One of the world’s largest armies is allegedly using dating apps to out gay soldiers

Apr 21, 2017, 01:00 PM

South Korean military officials are allegedly conducting an army-wide search for gay men among the country’s troops, after a sex tape between two soldiers was uploaded online, according to an investigation by a non-profit group. Army investigators have been trying to dox suspected homosexual soldiers through the use of dating apps, with at least one soldier arrested so far for allegedly engaging in homosexual acts, according to the Military Human Rights Center of Korea (MHRCK), an activist group. The allegations draw attention to Korea’s conservative attitudes towards homosexuality, particularly in the military, which is one of the country’s most powerful institutions. It’s a crime for Korean soldiers to engage in consensual homosexual acts, but that’s not true of same-sex relations; outside the army, same-sex relations are legal but not widely accepted. On Monday (April 17), the center released screenshots of in-app conversations dated Feb. 15 showing a discussion between two soldiers about exchanging photos and which military units they serve in. MHRCK alleges that prosecutors coerced a soldier, already under investigation, into approaching another officer on an app widely used by gay and bisexual men in order to extract information about the officer’s name, rank and military unit. MHRCK also unveiled a leaked guideline from the High Army Prosecutors’ Office dated March 23 that urges “strict handling of same-sex sex acts to prevent a proliferation of soldier-on-soldier sodomy.”

South Korean military officials are allegedly conducting an army-wide search for gay men among the country’s troops, after a sex tape between two soldiers was uploaded online, according to an investigation by a non-profit group. Army investigators have been trying to dox suspected homosexual soldiers through the use of dating apps, with at least one soldier arrested so far for allegedly engaging in homosexual acts, according to the Military Human Rights Center of Korea (MHRCK), an activist group. The allegations draw attention to Korea’s conservative attitudes towards homosexuality, particularly in the military, which is one of the country’s most powerful institutions. It’s a crime for Korean soldiers to engage in consensual homosexual acts, but that’s not true of same-sex relations; outside the army, same-sex relations are legal but not widely accepted. On Monday (April 17), the center released screenshots of in-app conversations dated Feb. 15 showing a discussion between two soldiers about exchanging photos and which military units they serve in. MHRCK alleges that prosecutors coerced a soldier, already under investigation, into approaching another officer on an app widely used by gay and bisexual men in order to extract information about the officer’s name, rank and military unit. MHRCK also unveiled a leaked guideline from the High Army Prosecutors’ Office dated March 23 that urges “strict handling of same-sex sex acts to prevent a proliferation of soldier-on-soldier sodomy.”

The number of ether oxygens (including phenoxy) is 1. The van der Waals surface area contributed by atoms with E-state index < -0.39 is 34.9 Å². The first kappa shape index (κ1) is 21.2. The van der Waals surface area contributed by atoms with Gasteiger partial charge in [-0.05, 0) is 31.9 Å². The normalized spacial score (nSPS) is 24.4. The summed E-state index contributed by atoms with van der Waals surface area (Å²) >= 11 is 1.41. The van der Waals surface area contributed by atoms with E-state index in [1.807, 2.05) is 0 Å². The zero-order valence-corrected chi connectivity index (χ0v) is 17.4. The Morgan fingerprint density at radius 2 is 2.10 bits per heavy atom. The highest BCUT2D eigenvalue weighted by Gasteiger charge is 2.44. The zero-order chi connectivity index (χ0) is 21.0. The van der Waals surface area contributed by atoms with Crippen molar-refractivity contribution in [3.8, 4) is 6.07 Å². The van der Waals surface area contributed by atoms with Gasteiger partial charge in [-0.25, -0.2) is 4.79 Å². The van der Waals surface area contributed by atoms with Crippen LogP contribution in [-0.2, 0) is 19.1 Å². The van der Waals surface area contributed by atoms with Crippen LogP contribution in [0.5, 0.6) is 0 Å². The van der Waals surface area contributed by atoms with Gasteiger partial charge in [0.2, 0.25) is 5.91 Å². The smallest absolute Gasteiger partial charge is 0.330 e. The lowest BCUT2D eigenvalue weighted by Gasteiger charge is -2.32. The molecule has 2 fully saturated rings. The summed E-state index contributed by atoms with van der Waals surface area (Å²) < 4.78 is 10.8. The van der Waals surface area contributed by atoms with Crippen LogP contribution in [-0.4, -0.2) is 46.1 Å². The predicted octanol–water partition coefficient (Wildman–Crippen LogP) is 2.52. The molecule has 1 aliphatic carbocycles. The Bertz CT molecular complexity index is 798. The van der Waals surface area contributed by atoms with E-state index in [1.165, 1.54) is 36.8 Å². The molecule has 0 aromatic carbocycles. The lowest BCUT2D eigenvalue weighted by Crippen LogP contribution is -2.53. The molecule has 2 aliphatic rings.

All able-bodied men in Korea are required to serve about two years in the military, which has about 630,000 active-duty soldiers (for comparison, the US has about 1.3 million active military personnel). The Korean army said Friday in a statement that its prosecutors launched an investigation after a video clip of two men in uniform having sex surfaced online, and that it wasn’t ordered to do so by the army commander. The army “strives to ensure that the human rights of gay men in service aren’t violated, and forbids involuntary outing and discrimination as well as guaranteeing privacy according to the law.” A defense ministry spokesman said it couldn’t comment on ongoing investigations. Domestic and foreign human rights groups have criticized human rights violations by Korea’s military in the past. Physical abuse and bullying of soldiers is rife, for example, and public outcry (paywall) against such violations have become more vocal since the particularly gruesome deat...